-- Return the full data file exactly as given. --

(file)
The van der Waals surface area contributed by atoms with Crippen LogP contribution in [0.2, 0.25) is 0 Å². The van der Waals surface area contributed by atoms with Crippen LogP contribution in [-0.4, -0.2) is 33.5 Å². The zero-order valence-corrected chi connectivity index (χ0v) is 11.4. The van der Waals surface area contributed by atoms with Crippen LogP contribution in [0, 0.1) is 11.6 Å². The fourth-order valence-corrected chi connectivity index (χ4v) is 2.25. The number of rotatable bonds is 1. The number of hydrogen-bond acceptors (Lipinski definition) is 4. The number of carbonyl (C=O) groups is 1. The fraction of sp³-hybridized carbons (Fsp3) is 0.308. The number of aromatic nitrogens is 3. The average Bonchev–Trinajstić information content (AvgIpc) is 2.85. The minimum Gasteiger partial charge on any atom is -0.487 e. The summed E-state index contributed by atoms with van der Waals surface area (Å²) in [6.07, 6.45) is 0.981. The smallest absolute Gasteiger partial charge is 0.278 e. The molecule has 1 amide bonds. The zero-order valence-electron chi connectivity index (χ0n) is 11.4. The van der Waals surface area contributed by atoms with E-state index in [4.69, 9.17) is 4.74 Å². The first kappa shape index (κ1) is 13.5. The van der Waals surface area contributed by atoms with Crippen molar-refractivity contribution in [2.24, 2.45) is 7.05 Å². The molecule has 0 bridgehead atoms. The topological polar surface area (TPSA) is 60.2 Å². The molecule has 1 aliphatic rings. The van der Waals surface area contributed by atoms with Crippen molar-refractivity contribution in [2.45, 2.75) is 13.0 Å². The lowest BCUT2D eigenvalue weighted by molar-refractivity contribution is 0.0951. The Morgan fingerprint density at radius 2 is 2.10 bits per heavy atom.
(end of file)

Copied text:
The van der Waals surface area contributed by atoms with Crippen LogP contribution in [0.2, 0.25) is 0 Å². The van der Waals surface area contributed by atoms with Crippen LogP contribution in [-0.4, -0.2) is 33.5 Å². The zero-order valence-corrected chi connectivity index (χ0v) is 11.4. The van der Waals surface area contributed by atoms with Crippen LogP contribution in [0, 0.1) is 11.6 Å². The fourth-order valence-corrected chi connectivity index (χ4v) is 2.25. The number of rotatable bonds is 1. The number of hydrogen-bond acceptors (Lipinski definition) is 4. The number of carbonyl (C=O) groups is 1. The fraction of sp³-hybridized carbons (Fsp3) is 0.308. The number of aromatic nitrogens is 3. The average Bonchev–Trinajstić information content (AvgIpc) is 2.85. The minimum Gasteiger partial charge on any atom is -0.487 e. The summed E-state index contributed by atoms with van der Waals surface area (Å²) in [6.07, 6.45) is 0.981. The smallest absolute Gasteiger partial charge is 0.278 e. The molecule has 1 amide bonds. The zero-order valence-electron chi connectivity index (χ0n) is 11.4. The van der Waals surface area contributed by atoms with E-state index in [4.69, 9.17) is 4.74 Å². The first kappa shape index (κ1) is 13.5. The van der Waals surface area contributed by atoms with Crippen molar-refractivity contribution in [2.24, 2.45) is 7.05 Å². The molecule has 0 bridgehead atoms. The topological polar surface area (TPSA) is 60.2 Å². The molecule has 1 aliphatic rings. The van der Waals surface area contributed by atoms with Crippen molar-refractivity contribution in [2.45, 2.75) is 13.0 Å². The lowest BCUT2D eigenvalue weighted by molar-refractivity contribution is 0.0951. The Morgan fingerprint density at radius 2 is 2.10 bits per heavy atom.